Still in the Central Andes, we set off to stay a couple of days near the volcanic crater Lake Quilotoa [6] for some hiking.  The bus struggled as it climbed to some 3800 metres, crossing the páramo – the high plain where onions, beans and potatoes are grown.  The air was cold and clear.  Small pens held sheep and a few cows and llamas grazed.  People in bright clothing were working in their fields.  It was the most beautiful scenery.  Buses and food in Ecuador are cheap and we enjoy travelling on the local buses, watching people in traditional dress getting on and off.


Our first look down into the turquoise crater lake was from the rim at 3850 meters.  The next day we walked 400 meters lower inside the crater to the water´s edge, struggling a bit due to the altitude – 45 minutes down and 1 hour up.  Sadly, while we were there, a young Canadian tourist fell to his death whilst trying to walk around the rim of the crater without a guide.


Saturday is market day in Zumbahua, about 10 kilometres away.  People selling everything from alpacas to zucchinis and all dressed in their finest packed the town plaza.  There was a woman in her market-best skirt and blouse with a beautifully hand embodied shawl, knee high white socks …. and 4 inch heels, dragging a squealing pig through the mess.  It was the most colourful market we´ve seen.  All the people in this region are indigenous, speak Quechua (the language of the Incas) and are proud of their heritage.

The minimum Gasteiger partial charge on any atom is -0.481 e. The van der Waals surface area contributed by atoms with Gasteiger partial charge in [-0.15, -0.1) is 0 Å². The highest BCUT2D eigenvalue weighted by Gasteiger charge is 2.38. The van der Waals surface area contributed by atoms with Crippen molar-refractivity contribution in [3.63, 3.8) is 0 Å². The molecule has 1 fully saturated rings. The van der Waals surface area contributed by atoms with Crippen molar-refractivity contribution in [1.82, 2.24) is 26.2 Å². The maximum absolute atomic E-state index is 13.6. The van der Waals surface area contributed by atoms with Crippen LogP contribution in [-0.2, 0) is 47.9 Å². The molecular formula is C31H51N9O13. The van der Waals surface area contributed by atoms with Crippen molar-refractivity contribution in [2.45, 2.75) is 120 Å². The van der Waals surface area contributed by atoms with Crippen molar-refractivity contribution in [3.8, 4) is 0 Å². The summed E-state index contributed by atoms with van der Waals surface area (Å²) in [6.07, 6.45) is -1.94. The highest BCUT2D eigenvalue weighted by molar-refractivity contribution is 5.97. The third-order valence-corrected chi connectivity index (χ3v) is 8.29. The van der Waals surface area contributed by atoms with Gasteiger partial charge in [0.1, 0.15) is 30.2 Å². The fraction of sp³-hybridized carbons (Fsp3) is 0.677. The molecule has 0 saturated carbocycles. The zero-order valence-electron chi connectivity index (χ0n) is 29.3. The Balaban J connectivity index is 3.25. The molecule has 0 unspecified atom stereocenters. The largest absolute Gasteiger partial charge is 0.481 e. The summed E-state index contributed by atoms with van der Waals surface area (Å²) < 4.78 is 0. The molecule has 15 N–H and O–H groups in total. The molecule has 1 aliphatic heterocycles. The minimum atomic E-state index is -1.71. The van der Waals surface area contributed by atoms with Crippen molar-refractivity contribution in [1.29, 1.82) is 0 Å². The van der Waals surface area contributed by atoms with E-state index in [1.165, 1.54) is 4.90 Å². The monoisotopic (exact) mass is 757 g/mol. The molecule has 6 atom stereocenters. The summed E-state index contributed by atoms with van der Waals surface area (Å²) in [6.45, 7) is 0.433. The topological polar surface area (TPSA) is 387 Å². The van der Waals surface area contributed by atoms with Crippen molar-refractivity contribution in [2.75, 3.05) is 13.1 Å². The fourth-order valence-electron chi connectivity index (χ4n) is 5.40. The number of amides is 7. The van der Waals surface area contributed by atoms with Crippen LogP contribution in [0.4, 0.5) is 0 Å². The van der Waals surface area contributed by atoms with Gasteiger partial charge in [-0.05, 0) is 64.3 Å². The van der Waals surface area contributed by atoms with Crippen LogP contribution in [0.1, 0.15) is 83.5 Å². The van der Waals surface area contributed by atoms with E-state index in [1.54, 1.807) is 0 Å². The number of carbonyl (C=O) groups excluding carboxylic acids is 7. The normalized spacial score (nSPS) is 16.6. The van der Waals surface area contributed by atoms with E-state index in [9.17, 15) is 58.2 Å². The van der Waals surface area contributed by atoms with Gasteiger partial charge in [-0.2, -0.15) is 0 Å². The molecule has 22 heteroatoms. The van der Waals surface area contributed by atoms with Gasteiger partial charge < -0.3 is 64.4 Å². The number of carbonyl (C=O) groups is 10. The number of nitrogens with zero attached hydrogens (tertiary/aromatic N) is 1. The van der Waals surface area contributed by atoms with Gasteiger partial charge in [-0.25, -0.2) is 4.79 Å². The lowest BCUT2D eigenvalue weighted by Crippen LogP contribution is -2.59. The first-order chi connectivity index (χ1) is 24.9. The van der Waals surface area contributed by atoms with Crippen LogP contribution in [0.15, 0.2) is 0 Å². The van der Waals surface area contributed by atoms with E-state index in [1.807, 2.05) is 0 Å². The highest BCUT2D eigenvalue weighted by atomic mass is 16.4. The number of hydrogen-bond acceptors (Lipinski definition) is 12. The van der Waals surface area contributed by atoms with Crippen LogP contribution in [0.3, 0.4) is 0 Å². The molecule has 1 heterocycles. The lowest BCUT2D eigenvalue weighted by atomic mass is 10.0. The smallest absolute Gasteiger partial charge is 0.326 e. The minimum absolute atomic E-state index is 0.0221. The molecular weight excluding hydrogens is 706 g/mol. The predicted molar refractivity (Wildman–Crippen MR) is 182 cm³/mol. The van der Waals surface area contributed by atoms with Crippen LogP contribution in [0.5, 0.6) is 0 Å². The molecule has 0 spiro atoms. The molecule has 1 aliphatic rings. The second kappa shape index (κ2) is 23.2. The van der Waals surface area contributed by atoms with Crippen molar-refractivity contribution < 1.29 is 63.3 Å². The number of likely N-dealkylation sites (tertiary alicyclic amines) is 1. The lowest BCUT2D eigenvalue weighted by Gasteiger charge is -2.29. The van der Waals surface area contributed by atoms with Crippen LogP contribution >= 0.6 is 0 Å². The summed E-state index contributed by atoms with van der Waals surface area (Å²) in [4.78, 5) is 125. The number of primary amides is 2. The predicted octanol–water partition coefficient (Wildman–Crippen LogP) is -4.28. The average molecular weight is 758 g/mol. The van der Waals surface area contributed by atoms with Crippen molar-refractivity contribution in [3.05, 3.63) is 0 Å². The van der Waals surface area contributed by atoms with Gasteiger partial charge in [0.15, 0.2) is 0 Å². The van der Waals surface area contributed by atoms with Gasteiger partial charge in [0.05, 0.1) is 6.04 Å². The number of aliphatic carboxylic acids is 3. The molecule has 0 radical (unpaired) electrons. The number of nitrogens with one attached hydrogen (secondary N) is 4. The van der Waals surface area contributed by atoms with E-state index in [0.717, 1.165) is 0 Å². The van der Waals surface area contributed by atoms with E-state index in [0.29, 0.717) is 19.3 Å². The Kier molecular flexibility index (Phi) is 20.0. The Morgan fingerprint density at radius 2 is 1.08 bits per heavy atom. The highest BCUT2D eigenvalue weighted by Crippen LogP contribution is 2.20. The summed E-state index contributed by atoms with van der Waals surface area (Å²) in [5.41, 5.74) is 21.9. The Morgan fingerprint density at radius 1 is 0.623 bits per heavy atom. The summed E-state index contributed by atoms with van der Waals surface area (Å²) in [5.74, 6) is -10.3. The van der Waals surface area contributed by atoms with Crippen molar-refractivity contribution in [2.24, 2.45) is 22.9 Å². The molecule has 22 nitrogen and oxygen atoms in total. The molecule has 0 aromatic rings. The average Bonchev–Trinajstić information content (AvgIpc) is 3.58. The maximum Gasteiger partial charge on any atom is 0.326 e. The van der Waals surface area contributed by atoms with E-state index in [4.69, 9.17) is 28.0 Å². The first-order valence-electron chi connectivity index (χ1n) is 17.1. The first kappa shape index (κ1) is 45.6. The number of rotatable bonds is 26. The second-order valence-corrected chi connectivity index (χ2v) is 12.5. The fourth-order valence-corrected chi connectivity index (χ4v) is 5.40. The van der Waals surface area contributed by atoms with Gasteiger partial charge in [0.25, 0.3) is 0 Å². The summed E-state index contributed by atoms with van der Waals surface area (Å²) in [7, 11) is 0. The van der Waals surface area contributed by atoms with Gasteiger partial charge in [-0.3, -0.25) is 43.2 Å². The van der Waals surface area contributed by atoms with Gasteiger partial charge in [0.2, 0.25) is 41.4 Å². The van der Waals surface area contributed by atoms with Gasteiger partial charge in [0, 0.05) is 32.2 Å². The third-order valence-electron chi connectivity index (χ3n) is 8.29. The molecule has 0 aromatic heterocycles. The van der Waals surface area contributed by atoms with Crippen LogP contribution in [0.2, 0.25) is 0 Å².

It was such a nice, peaceful and beautiful area we decided to stay another day and hike the 12 kilometres from Quilotoa to Chugchilán [7], one of the most beautiful walks in Ecuador.  Our local guide Alissia, dressed up with handbag, stockings and high heel shoes set a cracking pace.  It took 4:30 hours following the crater rim, descending to the village of Guyama to cross Rio Sihui canyon and the tough climb up to the tiny village of Chugchilán where we spent the night.


After a day we would rather forget, we arrived in Baños [8], a touristy town of hostels and adventure tour operators.  The small village lies in another lovely fertile valley just below the highly active Tungurahua Volcano.  Salasaca [9] is a little indigenous town nestled in the mountains near Baños.  In addition to their characteristic clothing – men wear long black ponchos and women dress in naturally dyed bayetas (a type of female poncho) and black anakus (wrap-around skirts) – the community is known for its weaving style which is unlike any other in the world.  It is thought that these people might be descendants of slaves bought from Bolivia by the Incas.


Quilotoa Crater Lake

Villagers returning from town

Two pretty señoritas

Countryside around Quilotoa

Baby alpaca

Twin Iliniza Volcanoes behind Quilotoa

Saturday afternoon get together at the rim of the crater

Zumbahua Saturday market

Shopping at Zumbahua market

People eating at the market

Alissia, our local guide, setting off to Chugchilán

Looking back at the Rio Sihui canyon from Chugchilán

Tungurahua Volcano near Baños


Handmade toffee is a speciality of Baños

Jaguar at the little Baños zoo

Strange bird at the zoo

Women of Salasaca spinning wool for weaving